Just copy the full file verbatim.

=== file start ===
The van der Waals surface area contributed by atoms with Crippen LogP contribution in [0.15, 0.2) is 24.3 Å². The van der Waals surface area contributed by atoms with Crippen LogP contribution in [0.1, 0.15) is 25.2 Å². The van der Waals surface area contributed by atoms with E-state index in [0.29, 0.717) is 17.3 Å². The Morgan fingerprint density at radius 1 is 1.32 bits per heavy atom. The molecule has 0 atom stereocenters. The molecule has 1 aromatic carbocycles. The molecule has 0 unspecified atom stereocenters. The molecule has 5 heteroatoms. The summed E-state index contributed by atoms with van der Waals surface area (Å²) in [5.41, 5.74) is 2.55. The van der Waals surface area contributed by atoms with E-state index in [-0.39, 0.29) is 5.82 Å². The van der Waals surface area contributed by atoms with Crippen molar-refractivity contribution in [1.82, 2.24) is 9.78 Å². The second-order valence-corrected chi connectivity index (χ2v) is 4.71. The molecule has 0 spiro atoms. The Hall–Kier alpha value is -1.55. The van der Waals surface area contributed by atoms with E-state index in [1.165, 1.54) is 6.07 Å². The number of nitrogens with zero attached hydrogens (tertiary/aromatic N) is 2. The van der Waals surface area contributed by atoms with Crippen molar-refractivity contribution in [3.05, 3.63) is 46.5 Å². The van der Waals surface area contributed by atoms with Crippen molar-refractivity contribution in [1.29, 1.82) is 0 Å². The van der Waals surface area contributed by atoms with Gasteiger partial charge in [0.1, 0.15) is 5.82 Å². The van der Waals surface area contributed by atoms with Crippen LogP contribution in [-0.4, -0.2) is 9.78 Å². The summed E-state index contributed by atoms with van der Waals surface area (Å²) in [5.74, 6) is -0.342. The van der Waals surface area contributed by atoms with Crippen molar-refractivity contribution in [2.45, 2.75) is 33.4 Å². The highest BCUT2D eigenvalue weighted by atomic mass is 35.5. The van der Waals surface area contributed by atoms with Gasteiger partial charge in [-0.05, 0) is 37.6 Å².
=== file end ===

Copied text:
The van der Waals surface area contributed by atoms with Crippen LogP contribution in [0.15, 0.2) is 24.3 Å². The van der Waals surface area contributed by atoms with Crippen LogP contribution in [0.1, 0.15) is 25.2 Å². The van der Waals surface area contributed by atoms with E-state index in [0.29, 0.717) is 17.3 Å². The Morgan fingerprint density at radius 1 is 1.32 bits per heavy atom. The molecule has 0 atom stereocenters. The molecule has 1 aromatic carbocycles. The molecule has 0 unspecified atom stereocenters. The molecule has 5 heteroatoms. The summed E-state index contributed by atoms with van der Waals surface area (Å²) in [5.41, 5.74) is 2.55. The van der Waals surface area contributed by atoms with E-state index in [-0.39, 0.29) is 5.82 Å². The van der Waals surface area contributed by atoms with Crippen molar-refractivity contribution in [1.82, 2.24) is 9.78 Å². The second-order valence-corrected chi connectivity index (χ2v) is 4.71. The molecule has 0 spiro atoms. The Hall–Kier alpha value is -1.55. The van der Waals surface area contributed by atoms with E-state index in [1.165, 1.54) is 6.07 Å². The number of nitrogens with zero attached hydrogens (tertiary/aromatic N) is 2. The van der Waals surface area contributed by atoms with Crippen molar-refractivity contribution in [3.05, 3.63) is 46.5 Å². The van der Waals surface area contributed by atoms with Crippen molar-refractivity contribution in [1.29, 1.82) is 0 Å². The van der Waals surface area contributed by atoms with Gasteiger partial charge in [0.1, 0.15) is 5.82 Å². The van der Waals surface area contributed by atoms with Crippen LogP contribution in [-0.4, -0.2) is 9.78 Å². The summed E-state index contributed by atoms with van der Waals surface area (Å²) in [5.74, 6) is -0.342. The van der Waals surface area contributed by atoms with Crippen molar-refractivity contribution in [2.45, 2.75) is 33.4 Å². The highest BCUT2D eigenvalue weighted by atomic mass is 35.5. The van der Waals surface area contributed by atoms with Gasteiger partial charge in [-0.05, 0) is 37.6 Å².